Science File Information:
When Scully finds Mulder shivering in a bathtub in a hotel room, he is exhibiting symptoms of shock. People go into shock when something happens to the body that impairs the heart's ability to pump blood. It could be triggered by a physical injury, such as a massive loss of blood that weakens the flow of blood to the heart itself, or a chemical influence in the bloodstream (a drug) that dialates the blood vessels and makes it harder for the heart to push blood to the rest of the body. Although Mulder is covered with blood at the beginning of the episode, it's not quite clear which form of shock he might be suffering.
To get a more thorough explanation of shock, read the Encyclopaedia
Britannica entry on the condition at http://www.britannica.com/bcom/eb/article/7/0,5716,69207+1,00.html.
To learn how to treat shock victims, swing by WebMD's page on the subject at http://my.webmd.com/content/dmk/dmk_article_1459405.
As the agents try to piece together the events of the past few days, Mulder suffers from severe headaches, accompanied by vivid flashbacks to his early childhood. Scully thinks that Mulder may be suffering from Waxman-Geschwind syndrome, a grouping of behavioral traits that is believed to accompany some cases of epilepsy (which I'll explain in a moment). According to Scully, Russian author Fyodor Dovstoyevsky suffered from this rare affliction.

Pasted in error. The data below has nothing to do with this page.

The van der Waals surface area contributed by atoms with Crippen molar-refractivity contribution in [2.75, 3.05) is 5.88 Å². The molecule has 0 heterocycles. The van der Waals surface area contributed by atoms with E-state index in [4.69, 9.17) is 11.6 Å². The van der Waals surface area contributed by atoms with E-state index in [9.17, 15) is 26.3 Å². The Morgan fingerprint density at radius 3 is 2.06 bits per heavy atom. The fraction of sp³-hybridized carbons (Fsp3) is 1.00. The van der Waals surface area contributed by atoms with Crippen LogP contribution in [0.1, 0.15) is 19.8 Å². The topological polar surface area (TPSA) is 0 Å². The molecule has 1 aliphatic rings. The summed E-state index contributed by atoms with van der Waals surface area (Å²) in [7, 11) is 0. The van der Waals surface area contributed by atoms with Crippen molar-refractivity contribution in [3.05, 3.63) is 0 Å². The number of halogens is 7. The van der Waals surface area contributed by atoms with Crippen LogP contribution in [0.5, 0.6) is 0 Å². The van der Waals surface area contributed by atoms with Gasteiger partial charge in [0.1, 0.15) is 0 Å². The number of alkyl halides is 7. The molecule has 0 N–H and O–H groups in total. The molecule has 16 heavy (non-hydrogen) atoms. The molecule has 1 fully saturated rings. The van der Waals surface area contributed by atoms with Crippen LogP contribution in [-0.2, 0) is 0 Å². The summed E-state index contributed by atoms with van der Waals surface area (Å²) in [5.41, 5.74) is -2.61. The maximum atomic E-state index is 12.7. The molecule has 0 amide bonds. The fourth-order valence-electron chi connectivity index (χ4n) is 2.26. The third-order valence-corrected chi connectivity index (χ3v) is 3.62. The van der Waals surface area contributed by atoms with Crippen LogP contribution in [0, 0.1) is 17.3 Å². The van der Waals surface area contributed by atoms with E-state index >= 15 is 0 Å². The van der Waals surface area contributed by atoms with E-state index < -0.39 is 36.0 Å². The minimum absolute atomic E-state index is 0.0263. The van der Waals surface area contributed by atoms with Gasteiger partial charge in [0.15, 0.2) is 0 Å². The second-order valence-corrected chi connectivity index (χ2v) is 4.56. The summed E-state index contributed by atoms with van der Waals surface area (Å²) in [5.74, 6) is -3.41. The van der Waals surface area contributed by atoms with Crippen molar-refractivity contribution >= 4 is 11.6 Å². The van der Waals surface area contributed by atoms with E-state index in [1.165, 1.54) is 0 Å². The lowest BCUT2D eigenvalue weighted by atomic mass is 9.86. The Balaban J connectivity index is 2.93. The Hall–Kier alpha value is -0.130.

To read about Waxman-Geschwind syndrome, read Robert Finn's review of Eve LaPlante's book Seized at http://www.nasw.org/finn/brnstrm.html that discusses the nature of WGS.
Scully suspects Mulder has been framed somehow, and lab work performed on a sample of his blood supports her theory. Floating around in Mulder's bloodstream are traces of ketamine, a fast-acting veterinary anesthetic. In small doses it is purported to give humans vivid hallucinations, much like the drug LSD. However its connection to Waxman-Geschwind syndrome and epilepsy is a little closer than one might expect. As I understand it, all three are tied to an amino acid in the brain called glutamate. Glutamate, like its cousins seratonin and acetylcholine (see ICE and SLEEPLESS) is a neurotransmitter, a chemical found in neurons, or nerve cells, that is used to send signals from one neuron to another. When someone has a form of epilepsy called complex partial seizure disorder (also known as temporal lobe epilepsy or TLE), the temporal lobes of the brain produce too much glutamate and the neurons go into signal-passing overdrive. This causes a condition called excitotoxicity--in essence the neurons get hyperactive, generating a veritable electrical storm of brain activity, and they burn themselves out. Waxman-Geschwind syndrome is often the result of this phenomenon; sufferers of WGS have periods of artistic brilliance in between bouts of depression and delerium as their temporal lobes fritter away.